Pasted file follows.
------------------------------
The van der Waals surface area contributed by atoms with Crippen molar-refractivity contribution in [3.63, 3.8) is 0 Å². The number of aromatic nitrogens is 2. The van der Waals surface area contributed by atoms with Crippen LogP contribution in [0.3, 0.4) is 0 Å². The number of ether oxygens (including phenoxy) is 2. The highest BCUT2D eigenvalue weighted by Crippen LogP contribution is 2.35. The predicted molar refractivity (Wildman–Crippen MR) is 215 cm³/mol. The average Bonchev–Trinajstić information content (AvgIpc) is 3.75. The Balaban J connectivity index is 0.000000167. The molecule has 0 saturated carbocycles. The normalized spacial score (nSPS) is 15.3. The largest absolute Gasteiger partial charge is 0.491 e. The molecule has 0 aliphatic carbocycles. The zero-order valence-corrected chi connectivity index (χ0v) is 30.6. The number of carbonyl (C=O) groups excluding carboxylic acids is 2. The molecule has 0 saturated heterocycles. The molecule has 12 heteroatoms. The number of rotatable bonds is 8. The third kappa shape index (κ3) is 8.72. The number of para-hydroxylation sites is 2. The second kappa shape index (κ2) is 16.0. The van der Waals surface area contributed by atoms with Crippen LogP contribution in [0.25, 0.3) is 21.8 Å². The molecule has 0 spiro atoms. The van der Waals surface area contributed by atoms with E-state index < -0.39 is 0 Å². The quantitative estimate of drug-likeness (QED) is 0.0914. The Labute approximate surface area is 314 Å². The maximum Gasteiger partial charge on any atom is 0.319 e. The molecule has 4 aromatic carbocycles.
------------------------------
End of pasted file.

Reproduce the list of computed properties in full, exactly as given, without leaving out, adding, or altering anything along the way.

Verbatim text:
The van der Waals surface area contributed by atoms with Crippen molar-refractivity contribution in [3.63, 3.8) is 0 Å². The number of aromatic nitrogens is 2. The van der Waals surface area contributed by atoms with Crippen LogP contribution in [0.3, 0.4) is 0 Å². The number of ether oxygens (including phenoxy) is 2. The highest BCUT2D eigenvalue weighted by Crippen LogP contribution is 2.35. The predicted molar refractivity (Wildman–Crippen MR) is 215 cm³/mol. The average Bonchev–Trinajstić information content (AvgIpc) is 3.75. The Balaban J connectivity index is 0.000000167. The molecule has 0 saturated carbocycles. The normalized spacial score (nSPS) is 15.3. The largest absolute Gasteiger partial charge is 0.491 e. The molecule has 0 aliphatic carbocycles. The zero-order valence-corrected chi connectivity index (χ0v) is 30.6. The number of carbonyl (C=O) groups excluding carboxylic acids is 2. The molecule has 0 saturated heterocycles. The molecule has 12 heteroatoms. The number of rotatable bonds is 8. The third kappa shape index (κ3) is 8.72. The number of para-hydroxylation sites is 2. The second kappa shape index (κ2) is 16.0. The van der Waals surface area contributed by atoms with Crippen LogP contribution in [0.25, 0.3) is 21.8 Å². The molecule has 0 spiro atoms. The van der Waals surface area contributed by atoms with E-state index < -0.39 is 0 Å². The quantitative estimate of drug-likeness (QED) is 0.0914. The Labute approximate surface area is 314 Å². The maximum Gasteiger partial charge on any atom is 0.319 e. The molecule has 4 aromatic carbocycles.